The key to doing this successfully involves the effective use of coping mechanisms. In psychology, coping with stress is broken down into three basic strategies. Depending on the nature of the stressor, each of these can be used to reduce or eliminate the impact of the problem that is making you feel controlled. These are:

  1. problem-focused coping
  2. appraisal-focused coping
  3. emotion-focused coping

Problem-focused strategies are simply solution-oriented approaches to dealing with a situation that causes stress. If the problem is due to something that can be changed, you can solve it by reducing or eliminating the source of the stress. Let’s say you’re tense and anxious due to your hectic schedule. You feel like you’re running from one meeting to another, while always being afraid that you’ll be late to the next one. You would look at how you are managing your appointments to see how you can reduce the problem.

A patient of mine was dealing with an extremely stressful work situation. He is a doctor working in a busy outpatient clinic where there tends to be a lot of patients who don’t show for their appointments. As a result, the clinic administrators looked for a way to balance patient flow without causing too many gaps for the doctors or delays for the patients. They found a good balance by looking at the average number of no-shows for the clinic and developed a practice of triple-booking each appointment slot to manage the patient flow.

This worked well for the most part. The problem was that cancellations and no-shows varied according to specialty and my patient’s specialty area had fewer missed appointments than the others. As a result, he was constantly overbooked, running late for each appointment and working late every day. The simple fix was to show the administrator how his cancellations and no-shows differed from the others, and that his appointments should therefore not be triple-booked. Problem solved.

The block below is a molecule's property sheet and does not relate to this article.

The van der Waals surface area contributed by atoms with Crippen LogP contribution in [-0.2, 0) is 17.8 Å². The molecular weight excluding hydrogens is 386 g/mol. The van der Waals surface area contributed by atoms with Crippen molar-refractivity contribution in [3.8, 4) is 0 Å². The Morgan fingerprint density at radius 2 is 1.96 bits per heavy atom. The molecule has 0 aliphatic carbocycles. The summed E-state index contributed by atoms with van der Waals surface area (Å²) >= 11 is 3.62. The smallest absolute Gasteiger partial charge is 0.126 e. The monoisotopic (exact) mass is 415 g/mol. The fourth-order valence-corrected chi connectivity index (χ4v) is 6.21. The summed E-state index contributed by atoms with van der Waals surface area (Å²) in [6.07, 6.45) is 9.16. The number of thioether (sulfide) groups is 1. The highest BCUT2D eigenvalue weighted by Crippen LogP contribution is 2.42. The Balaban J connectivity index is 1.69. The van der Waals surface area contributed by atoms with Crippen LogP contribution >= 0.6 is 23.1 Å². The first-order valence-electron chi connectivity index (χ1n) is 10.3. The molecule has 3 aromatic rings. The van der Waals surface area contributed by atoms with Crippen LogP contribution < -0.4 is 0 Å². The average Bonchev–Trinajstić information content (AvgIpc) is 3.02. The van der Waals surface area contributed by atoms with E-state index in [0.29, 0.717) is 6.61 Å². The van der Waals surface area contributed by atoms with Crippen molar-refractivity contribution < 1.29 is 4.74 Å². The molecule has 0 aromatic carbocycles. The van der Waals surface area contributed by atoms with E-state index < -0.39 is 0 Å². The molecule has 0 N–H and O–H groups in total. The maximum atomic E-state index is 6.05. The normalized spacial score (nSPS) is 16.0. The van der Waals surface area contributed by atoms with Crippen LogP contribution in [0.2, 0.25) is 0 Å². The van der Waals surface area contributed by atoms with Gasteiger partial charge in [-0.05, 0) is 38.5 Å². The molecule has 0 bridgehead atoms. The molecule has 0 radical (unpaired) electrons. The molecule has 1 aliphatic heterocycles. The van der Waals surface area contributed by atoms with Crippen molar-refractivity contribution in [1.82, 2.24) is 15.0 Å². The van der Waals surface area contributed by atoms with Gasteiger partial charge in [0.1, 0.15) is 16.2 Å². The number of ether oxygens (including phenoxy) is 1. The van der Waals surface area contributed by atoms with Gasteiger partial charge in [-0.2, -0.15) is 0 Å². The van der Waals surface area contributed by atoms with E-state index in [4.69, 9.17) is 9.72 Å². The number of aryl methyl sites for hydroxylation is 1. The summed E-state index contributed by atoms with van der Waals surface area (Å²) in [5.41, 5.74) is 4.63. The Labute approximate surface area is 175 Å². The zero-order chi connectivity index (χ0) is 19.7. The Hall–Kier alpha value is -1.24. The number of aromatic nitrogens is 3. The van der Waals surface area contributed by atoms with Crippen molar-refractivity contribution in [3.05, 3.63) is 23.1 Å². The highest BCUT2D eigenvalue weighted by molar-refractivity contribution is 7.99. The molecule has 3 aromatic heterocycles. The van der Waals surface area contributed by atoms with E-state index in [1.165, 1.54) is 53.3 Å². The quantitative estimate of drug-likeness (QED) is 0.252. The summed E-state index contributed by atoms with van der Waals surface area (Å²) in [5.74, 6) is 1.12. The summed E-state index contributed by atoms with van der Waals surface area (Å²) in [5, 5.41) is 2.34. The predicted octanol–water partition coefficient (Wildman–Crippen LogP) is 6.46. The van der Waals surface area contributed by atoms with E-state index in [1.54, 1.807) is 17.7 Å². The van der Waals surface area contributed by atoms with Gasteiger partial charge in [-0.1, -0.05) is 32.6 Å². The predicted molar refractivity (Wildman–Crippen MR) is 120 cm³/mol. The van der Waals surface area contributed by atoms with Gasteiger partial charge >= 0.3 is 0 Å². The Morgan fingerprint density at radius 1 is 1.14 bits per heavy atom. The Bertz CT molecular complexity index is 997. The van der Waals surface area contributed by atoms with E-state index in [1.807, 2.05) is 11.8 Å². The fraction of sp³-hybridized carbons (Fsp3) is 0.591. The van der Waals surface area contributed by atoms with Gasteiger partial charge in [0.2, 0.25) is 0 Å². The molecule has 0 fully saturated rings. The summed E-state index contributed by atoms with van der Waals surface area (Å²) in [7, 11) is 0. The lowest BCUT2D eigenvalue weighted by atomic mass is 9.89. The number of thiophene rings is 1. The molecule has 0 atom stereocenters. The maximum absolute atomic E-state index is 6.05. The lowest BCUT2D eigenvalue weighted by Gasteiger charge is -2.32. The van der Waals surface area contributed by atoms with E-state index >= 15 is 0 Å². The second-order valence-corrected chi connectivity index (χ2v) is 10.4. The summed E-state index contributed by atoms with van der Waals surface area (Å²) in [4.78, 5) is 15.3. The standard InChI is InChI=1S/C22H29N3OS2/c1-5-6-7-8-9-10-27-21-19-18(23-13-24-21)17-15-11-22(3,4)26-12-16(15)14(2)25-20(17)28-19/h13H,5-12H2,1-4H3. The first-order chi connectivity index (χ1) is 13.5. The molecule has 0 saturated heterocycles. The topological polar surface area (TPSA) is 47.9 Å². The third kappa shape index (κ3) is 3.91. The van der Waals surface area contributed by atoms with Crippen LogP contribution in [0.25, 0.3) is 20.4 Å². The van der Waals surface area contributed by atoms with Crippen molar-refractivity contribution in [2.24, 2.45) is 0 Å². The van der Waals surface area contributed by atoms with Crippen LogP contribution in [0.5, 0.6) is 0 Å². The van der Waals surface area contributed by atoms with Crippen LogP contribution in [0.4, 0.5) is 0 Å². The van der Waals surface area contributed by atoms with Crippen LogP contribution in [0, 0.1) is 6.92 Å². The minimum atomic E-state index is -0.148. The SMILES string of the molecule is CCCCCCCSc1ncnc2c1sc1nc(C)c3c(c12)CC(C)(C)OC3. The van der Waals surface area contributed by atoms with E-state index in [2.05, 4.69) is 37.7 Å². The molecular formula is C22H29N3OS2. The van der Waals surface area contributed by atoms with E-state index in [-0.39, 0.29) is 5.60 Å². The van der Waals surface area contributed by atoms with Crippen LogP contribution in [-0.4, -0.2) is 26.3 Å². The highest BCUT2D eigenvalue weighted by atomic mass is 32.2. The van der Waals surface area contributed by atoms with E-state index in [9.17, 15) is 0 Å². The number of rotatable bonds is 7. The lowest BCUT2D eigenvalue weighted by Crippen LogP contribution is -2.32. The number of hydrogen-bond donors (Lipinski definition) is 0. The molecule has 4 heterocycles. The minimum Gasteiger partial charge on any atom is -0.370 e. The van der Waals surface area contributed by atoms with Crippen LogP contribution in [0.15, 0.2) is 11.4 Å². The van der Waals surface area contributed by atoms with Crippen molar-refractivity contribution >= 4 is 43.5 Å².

This simple approach is the best way to deal with problems that are causing stress, so it should be the first thing to look for when you identify the situation that is causing you to feel controlled. If you’re overwhelmed with work, hire an assistant or delegate responsibilities to others. If your office desk has developed geological strata and finding things you need requires the skills of a trained archeologist, enlist the help of an organized person to help you come up with a better system.

These are fairly straightforward solutions to problems that can really end up controlling your life. In reality, though, it’s usually not so simple. Most of the time, the problem you’re dealing with is not so readily solvable but is rather an ongoing situation that does not lend itself to a simple fix. That leaves you with the next option: appraisal-focused coping strategies.  This means reappraising and challenging your assumptions – or in plain English, turning on your mental crap detector.

Without getting too philosophical about it, when we respond to any event, we feel and believe that we are responding to the plain reality that’s out there. That’s a reasonable and common shortcut that we use to unclutter our brains and streamline how we think. Unfortunately, it’s not true. The idea that we see things as they really are is a simplified but wrong view of the cognitive process we go through when we respond to events. The truth is that we’re really responding to our interpretation of the experience, which can be very different from the reality. So it’s essential to challenge the assumptions we make about how we first view the event.

Everything we see and experience first has to pass through a process of perception and interpretation before we respond to it. That interpretation of what we perceive is our own addition to the experience and it colors or even completely distorts our understanding of the event. It’s like a filter that we use on the camera lens of our mind. It distorts the picture we take of reality in a way that is unique to us. Often, we may apply the same filter to many different experiences. We don’t give too much thought to it when we do this, because it occurs at a level beyond our conscious awareness, and besides, most of the time it has no practical impact.